Review: Nexus Ops
Nexus Ops is one of the newest games from Avalon Hill. This game is a sci-fi strategy combat game where 2-4 players represent companies trying to exploit an alien world. To further their aims they recruit armies of aliens and battle each other for control of the planet's natural resources.
Some have been calling this game a more playable version of Twilight Imperium. I think that's greatly oversimplifying things but the comparison to Twilight Imperium is understandable. The game is played on a series of hexagonal tiles joined to form a random board, it involves raising armies and battling one another, and it involves meeting certain objectives to gain victory points. All of these things are rather similar to Twilight Imperium. Unlike Twilight Imperium, there is no tech tree, there are no distinct player races, there is no clever role selection mechanism, and there is no diplomatic element. Also unlike Twilight Imperium, this game can easily be played in under two hours (the box claims 60-90 minutes).
The components are typical of Avalon Hill: cheap cards, lots of cardboard counters, some flimsy cardboard playing mats, some sturdy hexagons that make up the playing surface, some dice, and a whole lot of clear plastic figures in bright neon colors. The figures look pretty cool and they are easily the most interesting bits in the game. I've seen better components but these do the job nicely.
The rules are clearly written and simple to understand. This is not a difficult game to learn and most of the rules are neatly summarized on the playing mats that are given to each of the players. On each turn you spend a certain amount of resources (called rubium) to muster more units, you move your units, you resolve combat, you reveal newly explored resources, and you collect your income. At the very end of your turn you draw one secret mission card which may be played as soon as its condition is met. Each secret mission card lists some condition that you must meet in order to be rewarded with some amount of victory points. You can also earn victory points by winning battles. Be the first to collect 12 victory points and you win the game.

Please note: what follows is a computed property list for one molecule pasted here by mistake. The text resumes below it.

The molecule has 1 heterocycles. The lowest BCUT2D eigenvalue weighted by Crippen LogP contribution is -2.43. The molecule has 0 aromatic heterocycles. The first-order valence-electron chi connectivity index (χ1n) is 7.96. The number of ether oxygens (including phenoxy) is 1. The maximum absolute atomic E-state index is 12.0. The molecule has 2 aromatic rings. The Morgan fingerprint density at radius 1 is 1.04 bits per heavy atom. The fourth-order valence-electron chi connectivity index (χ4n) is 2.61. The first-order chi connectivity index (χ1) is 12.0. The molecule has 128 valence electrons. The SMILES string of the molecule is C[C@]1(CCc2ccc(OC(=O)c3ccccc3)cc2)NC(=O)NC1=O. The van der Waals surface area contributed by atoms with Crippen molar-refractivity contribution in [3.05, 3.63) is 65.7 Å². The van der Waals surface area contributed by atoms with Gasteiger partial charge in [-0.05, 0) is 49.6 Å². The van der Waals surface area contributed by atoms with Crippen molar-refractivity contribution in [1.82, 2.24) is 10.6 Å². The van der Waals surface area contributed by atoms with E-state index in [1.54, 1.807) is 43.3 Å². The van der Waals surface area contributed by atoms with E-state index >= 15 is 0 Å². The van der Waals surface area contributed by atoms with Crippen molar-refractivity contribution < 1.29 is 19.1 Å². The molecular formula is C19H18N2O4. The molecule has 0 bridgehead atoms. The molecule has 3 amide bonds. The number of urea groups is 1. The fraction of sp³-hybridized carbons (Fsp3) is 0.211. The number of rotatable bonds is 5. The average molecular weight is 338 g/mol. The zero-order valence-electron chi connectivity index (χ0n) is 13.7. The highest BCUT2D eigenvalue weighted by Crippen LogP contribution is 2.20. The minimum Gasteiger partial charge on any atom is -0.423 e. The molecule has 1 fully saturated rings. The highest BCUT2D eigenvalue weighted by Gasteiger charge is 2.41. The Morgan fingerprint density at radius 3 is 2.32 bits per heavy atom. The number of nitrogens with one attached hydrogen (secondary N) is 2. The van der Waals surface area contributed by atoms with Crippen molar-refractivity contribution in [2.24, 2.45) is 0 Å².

There's a lot to like with Nexus Ops. The game moves relatively quickly, the units are relatively interesting, and the game seems pretty well balanced. I liked how they give fewer starting rubium to the first players as a balancing mechanism to prevent them from gaining an unfair advantage. I also liked how the secret mission cards have the effect of giving each player his own set of goals. Also, since each player gets an additional secret mission card after each turn, everyone has a reasonable chance of scoring well. The game also provides a very good incentive for players to begin fighting each other right off the bat. Many games of this nature have a "turtling" problem where players tend to want to hide under their shells and amass ever larger defensive armies rather than attack; not this game. In Nexus Ops, you get points for winning battles and even if you lose a battle you gain cards that help you out, so there's plenty of incentive to keep the action going.
Combat is simple, and fast. Whenever two players occupy the same space they come into conflict. Each unit rolls a single die in a prescribed order determined by unit type: the more powerful Rubium Dragon units roll first, then the Lava Lepers, then the Rock Striders, then the Crystalline's, then the Fungoids, and finally the Humans. Both players roll simultaneously within each unit type so long as they both have units of that type. Each unit has a certain chance to hit based upon its type and sometimes the type of terrain it's on. For every hit, the targeted player must remove one unit of his choice, so a player could elect to sacrifice a Lava Leper to a Crystalline's hit in order to get a chance to attack with his Human before the end of the turn. If one player succeeds in eliminating all of his enemy's units, then he wins the game, but if both players still have units after the Humans have their go, then the battle is over and the space remains contested until the next turn. It's a simple system that works very well. Sure it's a little random, but that's to be expected with this type of game and the luck factor is hardly overwhelming. The more powerful force will almost always emerge victorious and yet the underpowered force has a decent chance of holding ground long enough for reinforcements to arrive.
If there is one big flaw with Nexus Ops, it is that with four players you can have some "downtime" issues: in other words, when it isn't your turn, you have little to do other than watch and wait. Also, I could see three player games becoming quickly lopsided while two players gang up on the third. But both of those issues are pretty common in games of this sort and neither of them is enough to ruin an otherwise fine game.
Nexus Ops isn't the best game I've ever played, far from it, but it's a fun game that I would gladly play again. It's a worthy edition to the Avalon Hill line and one that I'm happy to own and recommend. I really liked Twilight Imperium but I just can't find the six or more hours needed to play the game. Nexus Ops does a pretty good job of scratching that "galactic conquest itch" and at under two hours, it's a game that I'm much more likely to play.